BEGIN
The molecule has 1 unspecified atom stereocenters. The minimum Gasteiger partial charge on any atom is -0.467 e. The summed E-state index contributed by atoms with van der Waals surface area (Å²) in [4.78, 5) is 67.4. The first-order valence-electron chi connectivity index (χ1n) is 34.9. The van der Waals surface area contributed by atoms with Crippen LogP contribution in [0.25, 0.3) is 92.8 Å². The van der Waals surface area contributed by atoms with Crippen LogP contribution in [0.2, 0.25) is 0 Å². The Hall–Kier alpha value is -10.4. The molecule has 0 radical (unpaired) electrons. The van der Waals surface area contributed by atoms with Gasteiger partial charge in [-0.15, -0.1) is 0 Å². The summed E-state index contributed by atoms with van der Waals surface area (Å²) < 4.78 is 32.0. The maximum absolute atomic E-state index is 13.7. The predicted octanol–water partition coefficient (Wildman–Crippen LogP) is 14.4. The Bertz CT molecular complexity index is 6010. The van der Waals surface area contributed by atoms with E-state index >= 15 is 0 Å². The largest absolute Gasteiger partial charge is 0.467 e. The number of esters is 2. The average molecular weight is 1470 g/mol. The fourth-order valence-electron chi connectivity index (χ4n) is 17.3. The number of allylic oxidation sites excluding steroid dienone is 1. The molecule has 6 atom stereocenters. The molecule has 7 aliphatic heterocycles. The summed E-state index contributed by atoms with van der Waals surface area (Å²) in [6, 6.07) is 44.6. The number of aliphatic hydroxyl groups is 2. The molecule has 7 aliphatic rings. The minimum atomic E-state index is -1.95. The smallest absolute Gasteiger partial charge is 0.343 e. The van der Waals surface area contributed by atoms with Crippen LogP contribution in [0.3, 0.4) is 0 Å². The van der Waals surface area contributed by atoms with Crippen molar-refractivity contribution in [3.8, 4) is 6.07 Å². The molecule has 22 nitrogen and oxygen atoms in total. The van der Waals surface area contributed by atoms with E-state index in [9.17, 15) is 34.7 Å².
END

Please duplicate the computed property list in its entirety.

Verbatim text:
The molecule has 1 unspecified atom stereocenters. The minimum Gasteiger partial charge on any atom is -0.467 e. The summed E-state index contributed by atoms with van der Waals surface area (Å²) in [4.78, 5) is 67.4. The first-order valence-electron chi connectivity index (χ1n) is 34.9. The van der Waals surface area contributed by atoms with Crippen LogP contribution in [0.25, 0.3) is 92.8 Å². The van der Waals surface area contributed by atoms with Crippen LogP contribution in [0.2, 0.25) is 0 Å². The Hall–Kier alpha value is -10.4. The molecule has 0 radical (unpaired) electrons. The van der Waals surface area contributed by atoms with Gasteiger partial charge in [-0.15, -0.1) is 0 Å². The summed E-state index contributed by atoms with van der Waals surface area (Å²) < 4.78 is 32.0. The maximum absolute atomic E-state index is 13.7. The predicted octanol–water partition coefficient (Wildman–Crippen LogP) is 14.4. The Bertz CT molecular complexity index is 6010. The van der Waals surface area contributed by atoms with E-state index >= 15 is 0 Å². The largest absolute Gasteiger partial charge is 0.467 e. The number of esters is 2. The average molecular weight is 1470 g/mol. The fourth-order valence-electron chi connectivity index (χ4n) is 17.3. The number of allylic oxidation sites excluding steroid dienone is 1. The molecule has 6 atom stereocenters. The molecule has 7 aliphatic heterocycles. The summed E-state index contributed by atoms with van der Waals surface area (Å²) in [6, 6.07) is 44.6. The number of aliphatic hydroxyl groups is 2. The molecule has 7 aliphatic rings. The minimum atomic E-state index is -1.95. The smallest absolute Gasteiger partial charge is 0.343 e. The van der Waals surface area contributed by atoms with Crippen LogP contribution in [0.3, 0.4) is 0 Å². The van der Waals surface area contributed by atoms with Crippen molar-refractivity contribution in [3.8, 4) is 6.07 Å². The molecule has 22 nitrogen and oxygen atoms in total. The van der Waals surface area contributed by atoms with E-state index in [9.17, 15) is 34.7 Å².